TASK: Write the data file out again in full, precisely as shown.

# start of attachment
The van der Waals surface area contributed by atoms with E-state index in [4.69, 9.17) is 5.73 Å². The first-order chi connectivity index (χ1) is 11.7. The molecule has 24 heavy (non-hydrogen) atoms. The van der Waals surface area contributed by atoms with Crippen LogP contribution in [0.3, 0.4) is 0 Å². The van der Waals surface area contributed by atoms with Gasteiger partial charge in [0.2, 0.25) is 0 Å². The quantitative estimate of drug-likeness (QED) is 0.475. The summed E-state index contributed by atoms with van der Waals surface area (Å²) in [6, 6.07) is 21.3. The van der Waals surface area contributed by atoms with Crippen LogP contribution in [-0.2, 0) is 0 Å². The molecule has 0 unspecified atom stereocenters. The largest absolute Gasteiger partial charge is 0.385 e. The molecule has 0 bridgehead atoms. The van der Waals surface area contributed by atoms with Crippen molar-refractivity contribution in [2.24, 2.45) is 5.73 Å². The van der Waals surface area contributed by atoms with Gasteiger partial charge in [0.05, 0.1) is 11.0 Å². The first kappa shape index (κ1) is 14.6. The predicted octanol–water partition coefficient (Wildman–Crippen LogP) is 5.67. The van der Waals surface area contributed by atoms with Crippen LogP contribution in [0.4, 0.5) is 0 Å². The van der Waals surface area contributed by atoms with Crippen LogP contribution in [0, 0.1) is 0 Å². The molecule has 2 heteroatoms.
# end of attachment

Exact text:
The van der Waals surface area contributed by atoms with E-state index in [4.69, 9.17) is 5.73 Å². The first-order chi connectivity index (χ1) is 11.7. The molecule has 24 heavy (non-hydrogen) atoms. The van der Waals surface area contributed by atoms with Crippen LogP contribution in [0.3, 0.4) is 0 Å². The van der Waals surface area contributed by atoms with Gasteiger partial charge in [0.2, 0.25) is 0 Å². The quantitative estimate of drug-likeness (QED) is 0.475. The summed E-state index contributed by atoms with van der Waals surface area (Å²) in [6, 6.07) is 21.3. The van der Waals surface area contributed by atoms with Crippen LogP contribution in [-0.2, 0) is 0 Å². The molecule has 0 unspecified atom stereocenters. The largest absolute Gasteiger partial charge is 0.385 e. The molecule has 0 bridgehead atoms. The van der Waals surface area contributed by atoms with Crippen molar-refractivity contribution in [2.24, 2.45) is 5.73 Å². The van der Waals surface area contributed by atoms with Gasteiger partial charge in [0.05, 0.1) is 11.0 Å². The first kappa shape index (κ1) is 14.6. The predicted octanol–water partition coefficient (Wildman–Crippen LogP) is 5.67. The van der Waals surface area contributed by atoms with Crippen LogP contribution in [0.4, 0.5) is 0 Å². The van der Waals surface area contributed by atoms with Crippen LogP contribution in [0, 0.1) is 0 Å². The molecule has 2 heteroatoms.